Decision making is forward looking, so the allure of prediction is strong. We look to predictions to help us make decisions that can mitigate or evade the impact of nature on society, and of society on nature. In doing so, we need to recognize that prediction has become part of a complex decision-making process, a network of interrelationships that must function well across all of its connections if predictions are to successfully serve society. This integrated process involves policy makers (who solicit and pay for predictions), scientists (who make predictions) and decision makers (who use them--for everything from deciding whether to carry an umbrella to evacuating a city in the path of a hurricane; for establishing levels of insurance risk to negotiating an international environmental agreement).

The less frequent, less observable to the human eye, less spatially discrete, more gradual, more distant in the future, and more severe a predicted phenomenon, the more difficult it is to accumulate direct experience. Where direct experience is sparse or lacking, other sources of societal understanding must be developed, or the prediction process will not function effectively. Science alone does not create this understanding. What is necessary above all is an institutional structure that allows policy makers, decision makers, and scientists to interact closely throughout the entire prediction process, so that each knows the needs and capabilities of the others. It is crucial that this process be open, participatory, conducive to mutual respect. Efforts to shield expert research and decision making from public scrutiny and accountability invariably backfire and fuel distrust and counterproductive policies and decisions.

How can the prediction process foster sound decision-making?

  1. Predictions must be generated primarily with the needs of the user in mind. Television weather predictions focus primarily on temperature, precipitation, and wind, rather than thermal gradients, behavior of aerosols, and barometric pressure. For scientists to participate usefully in the prediction process, they must address the goals of the process, not the goals of science; they must listen to stakeholders. For stakeholders to participate usefully in this process, they must work closely and persistently with the scientists to communicate their needs and problems.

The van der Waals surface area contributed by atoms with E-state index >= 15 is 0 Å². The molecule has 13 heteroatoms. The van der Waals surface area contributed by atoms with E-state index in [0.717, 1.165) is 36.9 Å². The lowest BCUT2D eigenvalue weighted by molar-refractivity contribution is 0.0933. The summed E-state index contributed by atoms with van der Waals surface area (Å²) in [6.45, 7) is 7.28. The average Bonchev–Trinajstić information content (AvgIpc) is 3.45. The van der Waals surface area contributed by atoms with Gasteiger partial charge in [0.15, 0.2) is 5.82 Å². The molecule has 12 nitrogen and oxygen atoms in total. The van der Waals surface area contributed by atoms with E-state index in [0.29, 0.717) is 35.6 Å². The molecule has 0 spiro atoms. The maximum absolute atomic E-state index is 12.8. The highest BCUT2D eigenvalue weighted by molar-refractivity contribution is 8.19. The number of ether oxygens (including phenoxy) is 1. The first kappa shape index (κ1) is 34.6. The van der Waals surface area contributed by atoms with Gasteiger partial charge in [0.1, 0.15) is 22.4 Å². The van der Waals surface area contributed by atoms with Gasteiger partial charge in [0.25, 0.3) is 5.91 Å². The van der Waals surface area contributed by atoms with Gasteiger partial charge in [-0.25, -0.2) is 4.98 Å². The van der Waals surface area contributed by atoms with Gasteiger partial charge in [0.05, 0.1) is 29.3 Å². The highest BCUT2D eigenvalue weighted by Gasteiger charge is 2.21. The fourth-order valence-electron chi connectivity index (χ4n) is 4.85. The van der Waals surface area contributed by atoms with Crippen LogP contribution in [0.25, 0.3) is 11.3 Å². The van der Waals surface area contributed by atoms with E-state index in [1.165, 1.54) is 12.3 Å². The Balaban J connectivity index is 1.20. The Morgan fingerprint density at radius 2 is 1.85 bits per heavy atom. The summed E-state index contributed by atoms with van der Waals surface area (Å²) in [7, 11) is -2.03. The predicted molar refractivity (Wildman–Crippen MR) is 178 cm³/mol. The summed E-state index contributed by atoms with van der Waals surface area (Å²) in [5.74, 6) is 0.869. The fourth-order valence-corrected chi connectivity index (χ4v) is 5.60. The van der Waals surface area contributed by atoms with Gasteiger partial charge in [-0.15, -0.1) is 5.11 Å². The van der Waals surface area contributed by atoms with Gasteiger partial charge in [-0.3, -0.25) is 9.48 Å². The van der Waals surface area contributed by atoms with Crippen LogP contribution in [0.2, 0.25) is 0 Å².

2. The prediction process must be open. To create openness, stakeholders must question predictions. For this questioning to be effective, predictions should be as transparent as possible to the user. In particular, assumptions, model limitations, and weaknesses in input data should be forthrightly discussed. Especially in cases where personal experience may be limited (acid rain, asteroid impacts, global warming), public confidence in the validity of the prediction will derive in part from an understanding of how the prediction is generated. Black boxes generate distrust, especially when a prediction can stimulate decisions that create winners and losers.

    Even so, many types of predictions will never be understood by decision makers in the way that weather predictions are understood. Experience is important and cannot be replaced, but the prediction process can be facilitated in other ways, for example, by being totally open about predictions, warts and all; and by fully considering alternative approaches to prediction, such as "no regrets" policies, adaptation, and better planning and engineering.